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I would explain to people that this form of evolutionary determinism is a fallacy. It assumes that nature is purposeful (they could change it inot a theological argument but I have that one easily covered too). There is no natural diet for humans. One cannot assume that because humans eatign meat in the past occured that eatign meat is natural and even if it were possible for such a thing to be natural, it would not imply that it is necessary. What humans have are needs for certain nutrients and not certain types of food. If we get all those nutrients, our bodies don't care where they came from. Because we can get all the nutrients (and often much more easily) from more ethical (and IMO better tasting <img alt="" class="inlineimg" src="/images/smilies/smiley.gif" style="border:0px solid;" title=":)"> ) sources, veganism is clearly the ideal choice here.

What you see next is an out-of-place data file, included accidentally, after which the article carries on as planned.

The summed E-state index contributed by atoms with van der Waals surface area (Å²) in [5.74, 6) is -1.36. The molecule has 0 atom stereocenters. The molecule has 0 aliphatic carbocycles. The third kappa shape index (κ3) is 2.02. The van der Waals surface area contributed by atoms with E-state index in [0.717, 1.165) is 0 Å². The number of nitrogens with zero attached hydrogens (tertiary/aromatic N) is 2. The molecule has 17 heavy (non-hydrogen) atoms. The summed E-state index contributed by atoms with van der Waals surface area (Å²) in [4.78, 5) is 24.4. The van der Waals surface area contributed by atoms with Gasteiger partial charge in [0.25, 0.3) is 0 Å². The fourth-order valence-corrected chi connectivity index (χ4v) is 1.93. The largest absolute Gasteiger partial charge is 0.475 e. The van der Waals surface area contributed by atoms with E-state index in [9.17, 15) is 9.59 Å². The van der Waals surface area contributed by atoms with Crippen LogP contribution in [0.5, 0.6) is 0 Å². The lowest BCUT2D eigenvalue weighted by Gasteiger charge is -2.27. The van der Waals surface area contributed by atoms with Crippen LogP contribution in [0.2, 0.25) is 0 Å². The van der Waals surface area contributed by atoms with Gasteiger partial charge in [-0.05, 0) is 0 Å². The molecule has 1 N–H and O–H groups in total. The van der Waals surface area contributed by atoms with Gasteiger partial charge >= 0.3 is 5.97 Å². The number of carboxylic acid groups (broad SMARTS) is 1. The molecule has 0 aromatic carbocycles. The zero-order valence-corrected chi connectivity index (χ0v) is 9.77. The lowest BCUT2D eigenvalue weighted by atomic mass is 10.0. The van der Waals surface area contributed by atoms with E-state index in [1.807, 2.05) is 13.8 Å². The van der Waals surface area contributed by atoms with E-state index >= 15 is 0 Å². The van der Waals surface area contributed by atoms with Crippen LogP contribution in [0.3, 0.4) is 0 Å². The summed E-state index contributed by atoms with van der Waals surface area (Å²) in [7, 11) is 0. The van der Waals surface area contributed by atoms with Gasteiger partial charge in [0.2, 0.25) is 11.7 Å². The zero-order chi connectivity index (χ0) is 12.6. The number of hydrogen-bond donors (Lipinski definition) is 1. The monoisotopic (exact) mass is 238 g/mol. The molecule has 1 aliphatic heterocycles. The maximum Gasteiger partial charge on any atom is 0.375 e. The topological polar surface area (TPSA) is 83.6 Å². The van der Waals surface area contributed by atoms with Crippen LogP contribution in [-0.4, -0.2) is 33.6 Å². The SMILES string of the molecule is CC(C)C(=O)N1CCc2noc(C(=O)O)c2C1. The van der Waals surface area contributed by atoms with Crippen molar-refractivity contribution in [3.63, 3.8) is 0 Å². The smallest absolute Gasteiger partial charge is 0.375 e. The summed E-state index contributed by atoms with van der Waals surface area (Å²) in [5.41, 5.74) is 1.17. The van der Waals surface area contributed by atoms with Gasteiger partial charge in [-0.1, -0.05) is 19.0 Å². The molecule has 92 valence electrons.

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well, after much thought, i actually repose the questions.<br><br><br><br>
first, i don't think that meat-eating is per se immoral. I think that it can be immoral (as mentioned before) if it is unnecessary for an individual to eat meat in order to survive. To place that in the positive, if a person can survive and thrive without eating meat, then they should not eat meat. but then, the word "survive" has so many connotations, not simply refering to bodily well being.<br><br><br><br>